Civilized societies going back to the time of ancient Greece and Babylon adopted the principle the King himself may not expropriate land except for a legitimate public use and on the payment of fair compensation. These freedoms passed into law so many times in so many places have only recently been abridged by modern government in a stampede to expropriate land on a wholesale basis for transfer to the legislature's favorites. From a small opening aimed at combating the worst housing conditions imaginable, the tide of eminent domain has swelled nationwide to the point today that long-time neighborhoods are never safe from the envy of the powerful and wealthy. Excessive power corrupts: absolutely over time.
The decision in Berman v. Parker, supra, was a sharp departure from the usual protections inherent in the ownership of land dating more than two millennia. The case should be overruled. There are many possible solutions to curing blight and predatory practices that may well prove more effective than expropriation by government has proven to be. To draw a distinction between clearing blight in Washington, D.C. and economic planning in New London, Connecticut is to perpetuate the error made and to confirm the principle that the United States of America has forever left that league of nations that prohibit the forcible expropriation of land for anything other than a legitimate public use.
The words of the Fifth Amendment are stark and clear.
“No person shall be deprived of … property without due process of law nor shall private property be taken for public use, without just compensation.” Fifth Amendment, U.S. Constitution.
At the time the Fifth Amendment was enacted, the reference to eminent domain as part of the provision was a natural one. The reference defines the scope and terms of the one large exception to the usual rules protecting the private ownership of property. The amendment confirms that real property takings are absolutely necessary at times in order to build large public facilities, to use waterways and to provide for roads. The concept of such a “public purpose” as a condition of a taking was never conceived to empower the government to expropriate land for purely economic reasons, until the Congress of 1945 and the Berman decision. The traditional American rule limiting the scope of eminent domain could be stated broadly and simply: the government does not have the power to take land from one citizen in order to give the land to another citizen.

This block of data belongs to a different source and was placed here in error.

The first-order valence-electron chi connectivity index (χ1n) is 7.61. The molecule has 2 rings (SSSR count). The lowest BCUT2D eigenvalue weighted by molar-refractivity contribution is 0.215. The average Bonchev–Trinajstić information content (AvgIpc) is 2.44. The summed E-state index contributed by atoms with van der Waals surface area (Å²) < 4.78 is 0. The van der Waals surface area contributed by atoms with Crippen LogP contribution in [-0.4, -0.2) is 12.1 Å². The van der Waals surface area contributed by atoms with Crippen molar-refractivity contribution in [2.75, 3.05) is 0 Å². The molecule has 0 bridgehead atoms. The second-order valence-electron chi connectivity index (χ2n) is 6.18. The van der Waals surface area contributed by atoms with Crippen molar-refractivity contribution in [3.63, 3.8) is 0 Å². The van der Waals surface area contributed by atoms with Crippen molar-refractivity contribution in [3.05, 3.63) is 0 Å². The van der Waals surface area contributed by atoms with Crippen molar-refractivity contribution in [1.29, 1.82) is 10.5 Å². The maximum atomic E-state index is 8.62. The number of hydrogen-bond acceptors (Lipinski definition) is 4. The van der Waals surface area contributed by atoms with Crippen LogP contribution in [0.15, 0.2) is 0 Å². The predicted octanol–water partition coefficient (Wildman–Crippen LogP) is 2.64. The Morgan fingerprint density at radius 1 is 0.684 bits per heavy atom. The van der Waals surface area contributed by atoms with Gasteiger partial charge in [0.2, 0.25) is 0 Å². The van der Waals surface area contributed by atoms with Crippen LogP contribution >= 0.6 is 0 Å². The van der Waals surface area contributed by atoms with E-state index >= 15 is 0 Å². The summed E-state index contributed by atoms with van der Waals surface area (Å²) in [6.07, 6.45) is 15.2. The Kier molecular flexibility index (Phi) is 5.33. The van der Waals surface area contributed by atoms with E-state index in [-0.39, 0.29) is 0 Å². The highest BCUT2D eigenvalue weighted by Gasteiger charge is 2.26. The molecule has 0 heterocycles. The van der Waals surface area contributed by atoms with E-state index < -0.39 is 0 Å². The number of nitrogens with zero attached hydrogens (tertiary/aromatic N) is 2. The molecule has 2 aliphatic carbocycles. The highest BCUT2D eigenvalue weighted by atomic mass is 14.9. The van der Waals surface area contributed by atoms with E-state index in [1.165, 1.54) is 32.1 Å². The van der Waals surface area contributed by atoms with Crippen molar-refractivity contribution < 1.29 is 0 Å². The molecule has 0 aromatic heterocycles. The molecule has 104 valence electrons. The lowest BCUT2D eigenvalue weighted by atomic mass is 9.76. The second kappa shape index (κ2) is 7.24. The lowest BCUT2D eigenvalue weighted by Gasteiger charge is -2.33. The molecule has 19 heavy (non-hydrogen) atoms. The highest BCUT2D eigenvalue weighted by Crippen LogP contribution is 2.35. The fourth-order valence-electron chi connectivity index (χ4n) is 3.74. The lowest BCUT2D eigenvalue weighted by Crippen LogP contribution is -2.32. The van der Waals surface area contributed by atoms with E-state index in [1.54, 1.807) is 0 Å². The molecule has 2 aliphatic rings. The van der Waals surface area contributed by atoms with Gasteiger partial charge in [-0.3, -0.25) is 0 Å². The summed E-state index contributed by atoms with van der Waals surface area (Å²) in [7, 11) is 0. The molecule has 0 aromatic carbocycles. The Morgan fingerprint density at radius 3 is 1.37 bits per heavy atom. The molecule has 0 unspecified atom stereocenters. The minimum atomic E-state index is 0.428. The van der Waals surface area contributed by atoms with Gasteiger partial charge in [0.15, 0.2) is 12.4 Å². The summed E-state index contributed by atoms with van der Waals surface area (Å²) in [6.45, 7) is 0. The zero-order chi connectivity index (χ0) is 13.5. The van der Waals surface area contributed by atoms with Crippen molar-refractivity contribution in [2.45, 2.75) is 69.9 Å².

There is nothing novel in this, even by the time of the Eighteenth Century.
The Kings of Babylonia (circa 700 B.C.) could not commit a taking of real property even as a dowry for a Prince. Any taking of real property by the King had to be for a truly public purpose and conditioned on the payment of full compensation. Babylonian and Assyrian Laws, Contracts and Letters, Chapter XVIII, pg. 192 (T. & T Clark, Edinburgh 1904.)
The Roman Emperors after Caesar held dictatorial powers, but there were some limits. Roman law always provided that the power of eminent domain could only be used for public facilities. According to Suetonius, Emperor Augustus (31 B.C. - 14 A.D.) narrowed his plans to build a forum to avoid the legal difficulties with dispossessing the owners of neighboring houses. In the same taking, the Roman Senate sold public lands to pay the sums due to the owners who were forced to sell, rather than refuse prompt payment due to the lack of present funds in the treasury. Questions of Public Law, Vol. 2, Chapter 15, Eminent Domain. (At the House of Johannes Van Kerckhem 1737) The first constitution of sorts arising in Europe following the Dark Ages memorialized the permanency of land ownership. The English Magna Charta, 1215 A.D., provided:
52. If anyone has been dispossessed or removed by [the King], without the legal judgment of his peers, from his lands, castles, franchises, or from his right, [the King] will immediately restore them to him; and if a dispute arise over this, then let it be decided by the five and twenty barons of whom mention is made below in the clause for securing the peace….